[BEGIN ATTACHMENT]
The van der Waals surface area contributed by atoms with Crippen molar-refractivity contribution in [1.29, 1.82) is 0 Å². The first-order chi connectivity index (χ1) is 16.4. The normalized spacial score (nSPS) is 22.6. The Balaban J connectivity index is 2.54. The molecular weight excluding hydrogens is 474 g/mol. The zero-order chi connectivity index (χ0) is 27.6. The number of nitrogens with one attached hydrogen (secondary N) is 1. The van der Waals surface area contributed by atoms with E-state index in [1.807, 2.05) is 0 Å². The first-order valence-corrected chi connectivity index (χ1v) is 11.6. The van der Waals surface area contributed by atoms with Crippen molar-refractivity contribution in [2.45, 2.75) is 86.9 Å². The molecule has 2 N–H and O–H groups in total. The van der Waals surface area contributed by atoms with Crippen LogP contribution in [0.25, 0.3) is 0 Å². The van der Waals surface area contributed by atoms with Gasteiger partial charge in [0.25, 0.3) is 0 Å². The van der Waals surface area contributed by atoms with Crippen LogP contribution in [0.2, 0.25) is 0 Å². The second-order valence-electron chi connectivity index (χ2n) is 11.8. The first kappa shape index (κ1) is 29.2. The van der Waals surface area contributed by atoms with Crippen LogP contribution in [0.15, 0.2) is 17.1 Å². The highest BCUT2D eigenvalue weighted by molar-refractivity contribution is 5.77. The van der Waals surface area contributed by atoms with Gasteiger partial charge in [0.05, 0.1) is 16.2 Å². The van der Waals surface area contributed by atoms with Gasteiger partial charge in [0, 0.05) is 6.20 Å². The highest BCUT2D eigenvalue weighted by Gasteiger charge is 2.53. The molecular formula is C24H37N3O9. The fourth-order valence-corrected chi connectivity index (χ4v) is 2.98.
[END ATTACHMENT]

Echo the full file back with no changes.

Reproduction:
The van der Waals surface area contributed by atoms with Crippen molar-refractivity contribution in [1.29, 1.82) is 0 Å². The first-order chi connectivity index (χ1) is 16.4. The normalized spacial score (nSPS) is 22.6. The Balaban J connectivity index is 2.54. The molecular weight excluding hydrogens is 474 g/mol. The zero-order chi connectivity index (χ0) is 27.6. The number of nitrogens with one attached hydrogen (secondary N) is 1. The van der Waals surface area contributed by atoms with E-state index in [1.807, 2.05) is 0 Å². The first-order valence-corrected chi connectivity index (χ1v) is 11.6. The van der Waals surface area contributed by atoms with Crippen molar-refractivity contribution in [2.45, 2.75) is 86.9 Å². The molecule has 2 N–H and O–H groups in total. The van der Waals surface area contributed by atoms with Crippen LogP contribution in [0.25, 0.3) is 0 Å². The van der Waals surface area contributed by atoms with Gasteiger partial charge in [0.25, 0.3) is 0 Å². The van der Waals surface area contributed by atoms with Crippen LogP contribution in [0.2, 0.25) is 0 Å². The second-order valence-electron chi connectivity index (χ2n) is 11.8. The first kappa shape index (κ1) is 29.2. The van der Waals surface area contributed by atoms with Crippen LogP contribution in [0.15, 0.2) is 17.1 Å². The highest BCUT2D eigenvalue weighted by molar-refractivity contribution is 5.77. The van der Waals surface area contributed by atoms with Gasteiger partial charge in [0.05, 0.1) is 16.2 Å². The van der Waals surface area contributed by atoms with Gasteiger partial charge in [0, 0.05) is 6.20 Å². The highest BCUT2D eigenvalue weighted by Gasteiger charge is 2.53. The molecular formula is C24H37N3O9. The fourth-order valence-corrected chi connectivity index (χ4v) is 2.98.